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Interpublic Group of Cos saw both top-line and bottom-line growth in the second quarter of 2014, the agency holding company said Friday morning.
Revenue grew 5.4% over the quarter a year earlier to $1.85 billion, according to Interpublic, which owns ad agencies such as creative shops McCann Worldgroup, FCB and Lowe and Partners; digital agencies R/GA and Huge; PR shops Weber Shandwick and GolinHarris; and media agencies Initiative and UM. Organic revenue, excluding the effects of events such as acquisitions, was up 4.7%.
Operating income increased 12% from the quarter a year prior to $195.8 million, Interpublic said, while net income increased 20.4% to $103.7 million.
The figures follow a revenue boost of 6.1% in the first quarter and a net loss of $20.9 million.
Total revenue from U.S. operations, the largest contributor to the overall, was up 3.4% to $1.03 billion, while international revenue increased 8% to $820.5 billion.
Across regions, organic growth was 16.4% in the U.K., 7.4% in Latin America, 4.4% in Asia Pacific and 18% in other markets. Continental Europe decreased 1.4% organically.
The second quarter saw one of the biggest new business pitches and wins of the year, with Interpublic's McCann, with the help of other shops, winning the bulk of the Microsoft creative and global deployment work. On a webcast to discuss the earnings report, Chairman-CEO Michael Roth called the Microsoft win "a strong proof point that, when we tap into the right talent from across the group, we can be successful ...."
Mr. Roth referred to cross-agency efforts more than once, citing customer relationship management shop MRM as an example. "MRM is already among the leading global digital networks in our industry, and has been a key contributor to a number of our major IPG 'open architecture' wins in the past year," he said. "A number of our strong U.S. independent agencies, such as Hill Holliday, Martin, Mullen and Deutsch, are also increasingly participating in integrated, cross-agency efforts."
A handful of analysts asked about the benefits of, and investment in, programmatic ad technologies for buying and selling ads. "The efficiencies of automation and program buying are here to stay," Mr. Roth said. "Whether it's through private exchanges, public exchanges or customized exchanges, it's all about data and reaching consumers in a more efficient way. We have to invest in that. That's what we've done."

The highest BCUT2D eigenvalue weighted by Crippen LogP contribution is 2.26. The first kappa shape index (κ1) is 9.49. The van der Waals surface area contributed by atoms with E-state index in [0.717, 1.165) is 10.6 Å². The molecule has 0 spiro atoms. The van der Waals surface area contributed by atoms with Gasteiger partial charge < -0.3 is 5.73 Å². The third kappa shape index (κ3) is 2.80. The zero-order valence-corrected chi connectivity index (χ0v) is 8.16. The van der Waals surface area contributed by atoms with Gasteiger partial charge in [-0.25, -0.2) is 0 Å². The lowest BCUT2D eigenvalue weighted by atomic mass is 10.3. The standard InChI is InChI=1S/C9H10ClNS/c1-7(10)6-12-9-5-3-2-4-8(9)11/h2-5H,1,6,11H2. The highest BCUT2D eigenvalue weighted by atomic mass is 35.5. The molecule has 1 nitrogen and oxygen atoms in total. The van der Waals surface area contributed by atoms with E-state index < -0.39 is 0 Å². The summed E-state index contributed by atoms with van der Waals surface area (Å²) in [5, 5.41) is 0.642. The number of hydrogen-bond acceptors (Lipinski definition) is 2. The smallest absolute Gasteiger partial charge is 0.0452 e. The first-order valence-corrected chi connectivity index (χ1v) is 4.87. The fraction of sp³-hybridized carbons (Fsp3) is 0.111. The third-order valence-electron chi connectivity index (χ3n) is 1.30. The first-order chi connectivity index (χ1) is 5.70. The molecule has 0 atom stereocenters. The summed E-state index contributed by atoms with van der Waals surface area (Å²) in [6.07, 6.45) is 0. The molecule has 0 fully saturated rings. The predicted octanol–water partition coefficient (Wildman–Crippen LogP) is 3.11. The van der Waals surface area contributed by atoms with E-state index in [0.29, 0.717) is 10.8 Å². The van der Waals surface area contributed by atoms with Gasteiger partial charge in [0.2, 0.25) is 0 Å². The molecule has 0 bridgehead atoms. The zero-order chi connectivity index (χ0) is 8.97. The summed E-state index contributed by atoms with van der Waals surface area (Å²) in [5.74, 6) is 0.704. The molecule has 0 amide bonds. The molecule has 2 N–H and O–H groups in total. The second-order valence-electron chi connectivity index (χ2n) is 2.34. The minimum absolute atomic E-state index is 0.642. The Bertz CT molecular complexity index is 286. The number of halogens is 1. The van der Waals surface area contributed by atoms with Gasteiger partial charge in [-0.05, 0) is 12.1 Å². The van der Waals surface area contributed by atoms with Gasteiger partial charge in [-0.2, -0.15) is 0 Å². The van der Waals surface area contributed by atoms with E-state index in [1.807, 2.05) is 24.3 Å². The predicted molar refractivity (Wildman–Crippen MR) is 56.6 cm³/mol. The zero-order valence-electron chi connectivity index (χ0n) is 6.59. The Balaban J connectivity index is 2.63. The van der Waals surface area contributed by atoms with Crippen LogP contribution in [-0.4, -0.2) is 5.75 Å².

On the traditional media front, Mr. Roth said the TV industry's annual upfront marketplace for ad time in the new season was "kind of weak this year." But networks could do well selling their remaining inventory later in year in the so-called scatter market, he said.
In a dig on other holding companies that buy and resell media inventory to their clients, he emphasized that IPG Mediabrands doesn't "take inventory" for arbitrage. "Other than the barter biz, and there is some inventory there and that's their business model, we don't take positions," he said. "We're agnostic in terms of what inventory we sell, so we're not making profits on inventory we're selling to clients."
During the second quarter, the company the company repurchased 3 million shares of its common stock and paid a common stock cash dividend of $0.095 per share, for a total of $39.9 million.
"For the full year, we are well-positioned to exceed our organic growth target of 3-4% and improve operating margin by at least 100 basis points, to 10.3% or better," Mr. Roth said in a statement.
He told the Wall Street Journal last month that, despite heavy trading in IPG stock and chatter around Elliott Management setting its sights on IPG, he wasn't concerned about the holding company's vulnerability to an activist investor.
Interpublic is the fourth-largest agency holding company by revenue, following WPP, Omnicom and Publicis. Omnicom and Publics agreed last year to merge and form a new No. 1, but abandoned the effort this year amid regulatory hurdles and disagreements about leadership.
While acknowledging that it's "yesterday's news," one analyst what Interpublic learned from the failure of the Publicis-Omnicom merger.
"The distraction of having two very competitive companies like Omnicom and Publicis focused on the transaction instead of what we're doing out there was kind of fun," said Mr. Roth. "We used it to our advantage in the recruitment of high-profile, talented individuals. Now it's back to competing as usual."